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The Theragatha (-gāthā), often translated as Verses of the Elder Monks (Pāli: thera elder (masculine) + gatha verse), is a Buddhist text, a collection of short poems in Pali attributed to members of the early Buddhist sangha. It is classified as part of the Khuddaka Nikaya, the collection of minor books in the Sutta Pitaka. A similar text, the Therigatha, contains verses attributed to early Buddhist nuns.

Contents

OverviewEdit

The Theragatha consists of 264 poems, organized into 21 chapters. Chapters are based on the number of verses in the poem, but beyond chapter 16 the chapter headings are only a rough guide.[1] Various figures for the number of total verses in the collection are given- the oral tradition claimed 1360, 1294 are mentioned in summaries within the text, but a plain count of the verses gives a number of 1279.[2] This may be because different versions of the Theragatha were combined to produce the current version of the text.[1]

While most of the verses are spoken by the monk to whom they are attributed, some seem to have become associated with them in other ways- some verses are addressed to the monk the poem is named for, and a collection of verses associated with Ananda contains a mix of verses recited by or to Ananda on various occasions.[1] Several verses in the Theragatha appear elsewhere in the canon, attributed to the same monks.[2]

Most of the monks in the Theragatha lived during the time of the Buddha, but the collection seems to have continued to grow until at least the Third Buddhist Council.[1] The omission of similar verses that were included in the Milindapanha suggests that while chapters continued to be added to the Theragatha for a period of 300 years or so, the collection was ultimately closed and put in a final form.[2][1]

A variety of early and late poetic meters are employed, and K.R. Norman suggests that the inclusion of miracle stories and congregations of gods are indicative of later additions.[1] Some of the verses in the collection seem to mirror contemporary secular poetry of their time, with romantic lyrics replaced with religious imagery.[2]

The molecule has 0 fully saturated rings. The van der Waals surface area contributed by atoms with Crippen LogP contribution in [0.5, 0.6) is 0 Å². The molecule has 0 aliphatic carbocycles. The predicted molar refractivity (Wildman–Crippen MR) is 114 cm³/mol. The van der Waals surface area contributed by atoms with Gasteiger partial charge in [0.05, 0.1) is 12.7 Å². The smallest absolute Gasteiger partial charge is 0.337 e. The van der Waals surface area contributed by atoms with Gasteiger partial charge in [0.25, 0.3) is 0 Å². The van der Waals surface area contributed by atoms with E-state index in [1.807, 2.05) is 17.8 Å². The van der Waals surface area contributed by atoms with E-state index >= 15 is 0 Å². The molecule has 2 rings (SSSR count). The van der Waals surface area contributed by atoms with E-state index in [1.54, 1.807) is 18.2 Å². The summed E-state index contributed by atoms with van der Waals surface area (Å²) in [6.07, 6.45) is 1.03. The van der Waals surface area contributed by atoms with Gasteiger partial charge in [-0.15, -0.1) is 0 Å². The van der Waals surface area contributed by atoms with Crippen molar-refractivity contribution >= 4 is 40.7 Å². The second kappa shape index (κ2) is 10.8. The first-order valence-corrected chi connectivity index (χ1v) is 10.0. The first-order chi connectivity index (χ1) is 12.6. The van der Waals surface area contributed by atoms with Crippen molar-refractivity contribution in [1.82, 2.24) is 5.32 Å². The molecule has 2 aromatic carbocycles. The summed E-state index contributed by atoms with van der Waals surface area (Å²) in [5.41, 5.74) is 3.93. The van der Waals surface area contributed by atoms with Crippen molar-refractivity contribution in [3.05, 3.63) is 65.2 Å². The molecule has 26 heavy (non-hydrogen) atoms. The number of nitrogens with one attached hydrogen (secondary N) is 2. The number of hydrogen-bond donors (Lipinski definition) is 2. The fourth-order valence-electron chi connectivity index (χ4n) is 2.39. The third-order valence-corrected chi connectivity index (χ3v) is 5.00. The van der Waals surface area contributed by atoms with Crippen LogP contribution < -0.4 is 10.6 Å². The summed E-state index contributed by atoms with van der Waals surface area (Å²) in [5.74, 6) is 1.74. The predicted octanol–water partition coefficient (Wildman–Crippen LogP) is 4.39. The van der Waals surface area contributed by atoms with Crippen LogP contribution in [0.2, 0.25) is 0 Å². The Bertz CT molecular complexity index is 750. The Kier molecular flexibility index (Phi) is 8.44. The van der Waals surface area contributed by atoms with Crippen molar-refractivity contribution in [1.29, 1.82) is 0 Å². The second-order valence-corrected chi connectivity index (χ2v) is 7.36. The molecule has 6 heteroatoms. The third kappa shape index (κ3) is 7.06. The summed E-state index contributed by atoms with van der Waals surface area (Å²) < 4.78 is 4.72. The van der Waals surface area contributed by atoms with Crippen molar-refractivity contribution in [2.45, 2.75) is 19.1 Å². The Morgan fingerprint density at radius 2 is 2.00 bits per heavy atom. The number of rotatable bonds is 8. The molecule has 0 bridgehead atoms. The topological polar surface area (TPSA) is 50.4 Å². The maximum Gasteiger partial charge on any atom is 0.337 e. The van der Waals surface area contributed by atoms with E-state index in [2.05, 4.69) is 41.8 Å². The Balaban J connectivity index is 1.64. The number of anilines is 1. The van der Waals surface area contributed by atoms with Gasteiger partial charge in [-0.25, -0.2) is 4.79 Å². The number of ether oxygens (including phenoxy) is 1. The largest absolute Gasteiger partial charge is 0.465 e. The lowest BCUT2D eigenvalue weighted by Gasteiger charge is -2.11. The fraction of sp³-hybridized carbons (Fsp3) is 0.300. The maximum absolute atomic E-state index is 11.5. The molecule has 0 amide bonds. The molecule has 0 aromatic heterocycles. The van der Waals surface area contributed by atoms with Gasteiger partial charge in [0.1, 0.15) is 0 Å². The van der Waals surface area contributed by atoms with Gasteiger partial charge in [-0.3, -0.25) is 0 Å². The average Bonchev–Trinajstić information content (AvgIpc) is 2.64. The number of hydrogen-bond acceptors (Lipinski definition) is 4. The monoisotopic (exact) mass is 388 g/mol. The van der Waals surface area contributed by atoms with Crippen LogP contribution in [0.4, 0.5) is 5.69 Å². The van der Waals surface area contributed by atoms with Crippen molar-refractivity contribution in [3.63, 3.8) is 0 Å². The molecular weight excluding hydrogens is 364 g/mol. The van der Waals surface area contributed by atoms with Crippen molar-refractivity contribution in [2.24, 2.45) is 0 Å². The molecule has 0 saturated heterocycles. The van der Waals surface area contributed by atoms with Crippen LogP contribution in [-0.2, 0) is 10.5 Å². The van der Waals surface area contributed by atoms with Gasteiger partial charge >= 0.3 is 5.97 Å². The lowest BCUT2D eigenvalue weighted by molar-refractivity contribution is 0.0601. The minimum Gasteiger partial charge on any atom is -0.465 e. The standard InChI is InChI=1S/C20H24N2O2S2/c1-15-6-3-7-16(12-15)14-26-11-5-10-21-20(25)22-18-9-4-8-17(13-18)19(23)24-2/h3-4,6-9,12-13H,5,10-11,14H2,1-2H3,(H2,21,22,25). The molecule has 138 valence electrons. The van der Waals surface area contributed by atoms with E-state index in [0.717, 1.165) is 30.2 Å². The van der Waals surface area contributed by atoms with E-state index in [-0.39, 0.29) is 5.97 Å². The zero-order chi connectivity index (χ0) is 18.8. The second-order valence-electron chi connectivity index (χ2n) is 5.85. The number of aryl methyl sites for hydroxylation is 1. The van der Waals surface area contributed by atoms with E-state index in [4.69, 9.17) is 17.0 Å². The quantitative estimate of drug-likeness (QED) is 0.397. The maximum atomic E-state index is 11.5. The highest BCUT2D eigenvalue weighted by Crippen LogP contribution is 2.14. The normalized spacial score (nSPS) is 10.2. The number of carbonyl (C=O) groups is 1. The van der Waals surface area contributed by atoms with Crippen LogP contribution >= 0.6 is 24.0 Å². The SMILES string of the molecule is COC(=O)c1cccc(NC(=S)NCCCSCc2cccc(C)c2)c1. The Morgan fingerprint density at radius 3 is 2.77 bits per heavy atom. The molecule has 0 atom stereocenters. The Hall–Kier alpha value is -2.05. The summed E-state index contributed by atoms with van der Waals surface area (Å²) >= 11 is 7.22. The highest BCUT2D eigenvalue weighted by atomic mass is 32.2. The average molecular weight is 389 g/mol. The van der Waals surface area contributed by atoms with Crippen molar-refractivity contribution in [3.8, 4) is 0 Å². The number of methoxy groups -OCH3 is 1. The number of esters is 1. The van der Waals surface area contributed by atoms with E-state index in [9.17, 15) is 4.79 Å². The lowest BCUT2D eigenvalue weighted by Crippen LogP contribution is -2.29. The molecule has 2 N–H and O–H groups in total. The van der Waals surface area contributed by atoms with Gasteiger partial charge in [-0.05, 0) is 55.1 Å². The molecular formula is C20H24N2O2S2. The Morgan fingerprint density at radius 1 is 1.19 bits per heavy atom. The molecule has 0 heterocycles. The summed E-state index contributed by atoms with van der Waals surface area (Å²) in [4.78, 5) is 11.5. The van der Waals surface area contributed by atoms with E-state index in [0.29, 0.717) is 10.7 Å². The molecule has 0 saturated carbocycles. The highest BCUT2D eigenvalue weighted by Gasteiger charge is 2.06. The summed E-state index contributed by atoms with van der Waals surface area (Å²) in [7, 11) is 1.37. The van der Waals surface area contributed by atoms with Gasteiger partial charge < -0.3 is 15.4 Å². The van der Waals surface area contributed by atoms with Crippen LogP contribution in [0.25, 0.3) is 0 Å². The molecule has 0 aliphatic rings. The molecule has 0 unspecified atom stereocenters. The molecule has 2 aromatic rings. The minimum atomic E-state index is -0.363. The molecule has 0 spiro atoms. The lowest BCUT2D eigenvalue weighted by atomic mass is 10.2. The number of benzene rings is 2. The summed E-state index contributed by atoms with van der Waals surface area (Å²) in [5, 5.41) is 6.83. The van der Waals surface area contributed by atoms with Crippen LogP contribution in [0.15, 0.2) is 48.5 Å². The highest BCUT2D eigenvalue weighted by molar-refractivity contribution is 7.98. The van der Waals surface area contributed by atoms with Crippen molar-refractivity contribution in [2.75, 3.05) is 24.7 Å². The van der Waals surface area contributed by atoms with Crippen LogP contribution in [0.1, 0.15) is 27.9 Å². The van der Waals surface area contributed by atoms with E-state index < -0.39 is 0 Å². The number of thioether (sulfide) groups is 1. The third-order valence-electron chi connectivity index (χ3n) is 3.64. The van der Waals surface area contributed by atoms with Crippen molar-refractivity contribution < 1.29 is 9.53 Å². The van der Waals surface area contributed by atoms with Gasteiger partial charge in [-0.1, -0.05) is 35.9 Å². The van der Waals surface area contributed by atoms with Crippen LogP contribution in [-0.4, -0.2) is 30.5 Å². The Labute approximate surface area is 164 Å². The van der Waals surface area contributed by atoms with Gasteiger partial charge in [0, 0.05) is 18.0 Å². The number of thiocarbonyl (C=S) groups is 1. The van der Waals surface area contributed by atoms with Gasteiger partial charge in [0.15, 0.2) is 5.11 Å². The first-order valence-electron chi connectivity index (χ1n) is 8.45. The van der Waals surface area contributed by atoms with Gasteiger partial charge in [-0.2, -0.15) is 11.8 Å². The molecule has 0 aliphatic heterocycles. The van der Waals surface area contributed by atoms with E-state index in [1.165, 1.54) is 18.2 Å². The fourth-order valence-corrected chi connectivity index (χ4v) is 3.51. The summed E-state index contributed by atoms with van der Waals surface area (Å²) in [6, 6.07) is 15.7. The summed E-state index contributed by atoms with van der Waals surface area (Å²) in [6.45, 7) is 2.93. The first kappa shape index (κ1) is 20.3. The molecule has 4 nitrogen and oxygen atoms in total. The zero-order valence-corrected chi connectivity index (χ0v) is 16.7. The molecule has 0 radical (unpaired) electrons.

Notable texts from the Theragatha include the eighth poem of chapter sixteen, consisting of verses recited by the reformed killer Angulimala, and the third poem of chapter seventeen, in which the Buddha's cousin and retainer Ananda mourns the passing of his master. Many of the verses of the Theragatha concern the attempts of monks to overcome the temptations of Mara.

Related WorksEdit

A single commentary attributed to Dhammapala covers both the Theragatha and Therigatha.[2] In one case, a poem appears to have been split with verses attributed to a monk appearing in the Theragatha, and verses attributed to his mother placed in the Therigatha.[1]

Fragments of a Sanskrit version of the Theragatha preserved by the Sarvastivadin tradition, known as the Sthaviragatha, were discovered in Turkestan and published in 1961.[1]

TranslationsEdit

  • Psalms of the Brethren, tr C. A. F. Rhys Davids, 1913; reprinted in Psalms of the Early Buddhists, Pali Text Society[1], Bristol
  • Elders' Verses, volume I, tr K. R. Norman, 1969, Pali Text Society, Bristol; the PTS's preferred translation; also available in paperback as Poems of Early Buddhist Monks, without the translator's notes (ISBN 0860133397)
  • Verses of the Senior Monks, tr Bhikkhu Sujato, 2014, SuttaCentral.

External linksEdit

ReferencesEdit

  1. ^ a b c d e f g h Norman, Kenneth Roy (1983). Pali Literature. Wiesbaden: Otto Harrassowitz. pp. 72–75. ISBN 3-447-02285-X. 
  2. ^ a b c d e Von Hinüber, Oskar (1997). A Handbook of Pali Literature (1st Indian Edition ed.). New Delhi: Munishiram Manoharlal Publishers Pvt. Ltd. pp. 51–54. ISBN 81-215-0778-2.